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Parasailing accident invokes de-regulation debate | News

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Parasailing accident invokes de-regulation debate
Parasailing accident invokes de-regulation debate

PINELLAS COUNTY, Florida - Following Tampa Bay's second parasailing death in nine months, local leaders brought up talk again of legislation aimed at controlling the unregulated industry.

"We're actually looking, with the industry, to get a sensible set of regulations everyone can follow so we won't have (tragedies) in the future," said State Rep. Jim Frishe, R-Bellair Bluffs.

Frishe tried to pass a parasailing regulation bill this year, but HB 451 made it through just one of three committees.  It's companion bill, SB 392, made it through zero.

But while Frishe said he'll try again next year to pass the "Alejandra White Act," named after the tourist killed in a September 2010 parasailing accident in Clearwater, he's also once again planning on supportnig a massive de-regulation bill that targets dozens of other industries.

This spring, HB 5005 was passed by the House before eventually dying on the Senate floor in the final minutes of the 2011 session.  The House is expected to bring it back again next year, although the exact industries included aren't finalized.

The original bill contained more than 30 industries, but was trimmed to 19 upon its House passage.  They included industries previously regulated for consumer protection reasons, like auto mechanics, charitable organizations, dance studios, health studios, interior designers, intrastate movers, sports agents, and telemarketers.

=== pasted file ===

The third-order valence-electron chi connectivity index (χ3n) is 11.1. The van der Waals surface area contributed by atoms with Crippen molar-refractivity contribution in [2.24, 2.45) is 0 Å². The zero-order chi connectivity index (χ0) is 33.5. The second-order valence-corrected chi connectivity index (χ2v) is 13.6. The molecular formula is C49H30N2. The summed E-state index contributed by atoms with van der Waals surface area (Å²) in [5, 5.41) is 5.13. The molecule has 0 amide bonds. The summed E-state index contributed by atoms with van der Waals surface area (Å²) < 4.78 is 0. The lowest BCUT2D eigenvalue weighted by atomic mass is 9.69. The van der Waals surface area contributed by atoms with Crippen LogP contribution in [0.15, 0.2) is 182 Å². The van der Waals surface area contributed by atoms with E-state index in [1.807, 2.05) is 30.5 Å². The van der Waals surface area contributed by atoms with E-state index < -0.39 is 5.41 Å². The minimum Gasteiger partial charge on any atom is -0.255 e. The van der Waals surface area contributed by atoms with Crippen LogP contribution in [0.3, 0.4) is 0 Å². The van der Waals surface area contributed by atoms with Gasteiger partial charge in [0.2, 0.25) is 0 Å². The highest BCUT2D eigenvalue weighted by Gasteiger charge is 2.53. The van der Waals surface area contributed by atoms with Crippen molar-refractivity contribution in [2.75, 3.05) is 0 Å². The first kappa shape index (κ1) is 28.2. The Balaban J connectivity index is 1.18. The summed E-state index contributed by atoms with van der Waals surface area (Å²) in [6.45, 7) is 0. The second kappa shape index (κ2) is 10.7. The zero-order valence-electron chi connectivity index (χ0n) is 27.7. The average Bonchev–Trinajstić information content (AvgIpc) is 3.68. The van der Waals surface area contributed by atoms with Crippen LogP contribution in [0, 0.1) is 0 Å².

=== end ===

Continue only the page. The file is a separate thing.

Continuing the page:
"We want to de-regulate the things that it doesn't make sense to regulate," said Frishe, who also serves as Majority Whip.  "Obviously, we haven't repealed the speed limits, the seat belt law, the fact that cars need to have good bumpers, things like that...you look at the industry and what the regulation accomplishes."

Freshman representative Jeff Brandes, R-St. Petersburg, campaigned on eliminating regulations and says it has to do with creating jobs.

"We see deregulation as a way to get government out of the way of businesses," Brandes said of the Republican House majority.

He added that regulations don't necessarily protect consumers.

"Just because you hang a license on your wall, does not mean you're competent to do business."

Brandes and Frishe both said they expected de-regulation to be among the legislature's top priorities next spring and the bill that nearly passed in 2011 will be ultimately passed in 2012.

Connect with 10 News Reporter Noah Pransky on Facebook at www.facebook.com/noahpransky or Twitter at www.twitter.com/noahpransky.  Send your story tips to noah@wtsp.com.


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